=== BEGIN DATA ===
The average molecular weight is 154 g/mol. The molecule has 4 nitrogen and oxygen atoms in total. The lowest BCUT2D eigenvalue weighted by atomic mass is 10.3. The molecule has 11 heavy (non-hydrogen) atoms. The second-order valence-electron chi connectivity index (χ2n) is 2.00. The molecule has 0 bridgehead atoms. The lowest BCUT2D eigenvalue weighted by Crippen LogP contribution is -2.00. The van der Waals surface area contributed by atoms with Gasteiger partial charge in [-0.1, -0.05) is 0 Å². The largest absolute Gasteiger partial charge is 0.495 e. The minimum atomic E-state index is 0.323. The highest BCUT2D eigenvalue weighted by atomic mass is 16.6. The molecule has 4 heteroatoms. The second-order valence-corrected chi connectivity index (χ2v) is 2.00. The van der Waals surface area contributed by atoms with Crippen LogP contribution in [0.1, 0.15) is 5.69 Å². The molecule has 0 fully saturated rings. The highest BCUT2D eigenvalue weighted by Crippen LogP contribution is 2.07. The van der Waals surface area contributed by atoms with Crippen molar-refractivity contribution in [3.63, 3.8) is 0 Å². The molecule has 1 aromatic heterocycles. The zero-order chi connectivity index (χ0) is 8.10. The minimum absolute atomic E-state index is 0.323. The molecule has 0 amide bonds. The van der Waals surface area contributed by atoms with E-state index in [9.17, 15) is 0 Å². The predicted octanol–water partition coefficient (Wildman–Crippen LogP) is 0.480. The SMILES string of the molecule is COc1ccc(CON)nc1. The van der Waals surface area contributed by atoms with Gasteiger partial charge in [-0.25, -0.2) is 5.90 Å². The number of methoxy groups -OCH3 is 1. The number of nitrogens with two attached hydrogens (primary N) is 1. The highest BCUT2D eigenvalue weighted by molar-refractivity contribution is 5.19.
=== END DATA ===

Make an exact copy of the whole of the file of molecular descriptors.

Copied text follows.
The average molecular weight is 154 g/mol. The molecule has 4 nitrogen and oxygen atoms in total. The lowest BCUT2D eigenvalue weighted by atomic mass is 10.3. The molecule has 11 heavy (non-hydrogen) atoms. The second-order valence-electron chi connectivity index (χ2n) is 2.00. The molecule has 0 bridgehead atoms. The lowest BCUT2D eigenvalue weighted by Crippen LogP contribution is -2.00. The van der Waals surface area contributed by atoms with Gasteiger partial charge in [-0.1, -0.05) is 0 Å². The largest absolute Gasteiger partial charge is 0.495 e. The minimum atomic E-state index is 0.323. The highest BCUT2D eigenvalue weighted by atomic mass is 16.6. The molecule has 4 heteroatoms. The second-order valence-corrected chi connectivity index (χ2v) is 2.00. The van der Waals surface area contributed by atoms with Crippen LogP contribution in [0.1, 0.15) is 5.69 Å². The molecule has 0 fully saturated rings. The highest BCUT2D eigenvalue weighted by Crippen LogP contribution is 2.07. The van der Waals surface area contributed by atoms with Crippen molar-refractivity contribution in [3.63, 3.8) is 0 Å². The molecule has 1 aromatic heterocycles. The zero-order chi connectivity index (χ0) is 8.10. The minimum absolute atomic E-state index is 0.323. The molecule has 0 amide bonds. The van der Waals surface area contributed by atoms with E-state index in [9.17, 15) is 0 Å². The predicted octanol–water partition coefficient (Wildman–Crippen LogP) is 0.480. The SMILES string of the molecule is COc1ccc(CON)nc1. The van der Waals surface area contributed by atoms with Gasteiger partial charge in [-0.25, -0.2) is 5.90 Å². The number of methoxy groups -OCH3 is 1. The number of nitrogens with two attached hydrogens (primary N) is 1. The highest BCUT2D eigenvalue weighted by molar-refractivity contribution is 5.19.